• The case show how contract and independent farmers incur significantly different production and marketing costs and earn different marketing margins.
  • How balanced contracts that benefit both parties in terms of assured markets, competitive price and guarantee against risk have resulted in successful value chain development through contract broiler farming. 

The Importance to MEAS in Guiding Future MEAS Efforts

The poultry EAS in South India have undergone significant change in the recent past due to vertically integrated contract poultry farming initiated by private companies. Coverage of about 85 % of broiler poultry under contract farming in South India clearly demonstrates its efficiency, effectiveness and sustainability. However, there are some reports that provision of EAS by large private poultry companies is a socially acceptable way of exploiting the small farmers. Hence, there is a need for comprehensive evaluation of EAS under contract broiler farming to establish its SWOT parameters and suggest measures for improvement.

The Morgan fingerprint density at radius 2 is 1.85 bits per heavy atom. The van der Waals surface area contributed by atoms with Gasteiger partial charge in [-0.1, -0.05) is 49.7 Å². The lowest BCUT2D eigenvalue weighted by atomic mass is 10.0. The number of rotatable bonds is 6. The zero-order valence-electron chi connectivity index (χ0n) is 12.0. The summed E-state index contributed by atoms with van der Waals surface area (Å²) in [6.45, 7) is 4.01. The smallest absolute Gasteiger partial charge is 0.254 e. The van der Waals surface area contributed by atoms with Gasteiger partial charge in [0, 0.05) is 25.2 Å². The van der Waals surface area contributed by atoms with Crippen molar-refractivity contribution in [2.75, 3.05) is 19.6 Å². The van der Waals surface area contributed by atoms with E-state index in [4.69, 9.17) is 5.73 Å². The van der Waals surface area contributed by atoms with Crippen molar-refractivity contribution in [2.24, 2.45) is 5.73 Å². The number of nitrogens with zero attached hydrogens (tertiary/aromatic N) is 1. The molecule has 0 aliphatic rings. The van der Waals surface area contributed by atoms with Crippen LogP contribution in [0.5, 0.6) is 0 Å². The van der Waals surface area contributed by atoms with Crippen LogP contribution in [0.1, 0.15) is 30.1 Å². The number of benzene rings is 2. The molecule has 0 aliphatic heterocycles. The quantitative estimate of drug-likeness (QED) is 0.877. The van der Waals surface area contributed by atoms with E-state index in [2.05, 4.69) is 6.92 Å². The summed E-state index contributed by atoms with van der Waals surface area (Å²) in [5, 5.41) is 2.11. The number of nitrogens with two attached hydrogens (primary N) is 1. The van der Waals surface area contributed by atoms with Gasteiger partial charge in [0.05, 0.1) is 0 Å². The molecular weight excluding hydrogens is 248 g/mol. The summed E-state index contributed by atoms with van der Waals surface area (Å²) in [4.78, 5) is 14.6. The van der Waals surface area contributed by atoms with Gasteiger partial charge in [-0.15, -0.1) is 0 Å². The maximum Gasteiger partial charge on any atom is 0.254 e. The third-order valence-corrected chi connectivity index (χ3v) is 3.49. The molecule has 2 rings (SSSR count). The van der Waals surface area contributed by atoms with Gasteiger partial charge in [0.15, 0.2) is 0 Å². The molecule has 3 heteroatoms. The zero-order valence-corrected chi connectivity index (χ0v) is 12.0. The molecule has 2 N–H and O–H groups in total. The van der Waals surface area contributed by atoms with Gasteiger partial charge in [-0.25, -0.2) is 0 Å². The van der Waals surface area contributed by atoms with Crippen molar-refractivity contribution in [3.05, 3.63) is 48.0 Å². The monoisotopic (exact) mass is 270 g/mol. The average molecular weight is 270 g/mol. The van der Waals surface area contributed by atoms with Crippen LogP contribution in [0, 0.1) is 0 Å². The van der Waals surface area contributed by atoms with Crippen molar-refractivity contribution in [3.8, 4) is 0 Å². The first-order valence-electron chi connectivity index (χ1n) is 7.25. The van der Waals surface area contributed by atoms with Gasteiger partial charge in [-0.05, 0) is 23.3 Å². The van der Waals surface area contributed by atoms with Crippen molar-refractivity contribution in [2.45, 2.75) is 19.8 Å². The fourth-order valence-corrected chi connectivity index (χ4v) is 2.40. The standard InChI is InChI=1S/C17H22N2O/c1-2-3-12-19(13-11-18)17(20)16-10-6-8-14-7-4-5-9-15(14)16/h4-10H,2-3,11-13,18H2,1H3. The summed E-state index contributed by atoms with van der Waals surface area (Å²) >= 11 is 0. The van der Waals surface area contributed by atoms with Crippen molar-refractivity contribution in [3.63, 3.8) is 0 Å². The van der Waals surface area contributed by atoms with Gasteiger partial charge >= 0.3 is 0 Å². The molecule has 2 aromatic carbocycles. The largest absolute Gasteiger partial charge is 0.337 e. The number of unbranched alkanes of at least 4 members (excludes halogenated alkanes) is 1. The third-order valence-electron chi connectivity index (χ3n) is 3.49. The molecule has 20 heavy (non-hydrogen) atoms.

Report Delivery Date

December 2012 (Six months from date of grant release)

Proposer’s Involvement

The Principal Investigator (Dr. P.V.K. Sasidhar) will personally collect the data with the help of PhD student and Research and Teaching Assistant who are already working in the school. 

Prof. Murari Suvedi will design overall evaluation study, analysis of the data and report preparation. 

References

Economic Survey of India 2009-10. Agriculture and Food Management. http://exim.indiamart.com/economic-survey09-10/pdfs/chapter08.pdf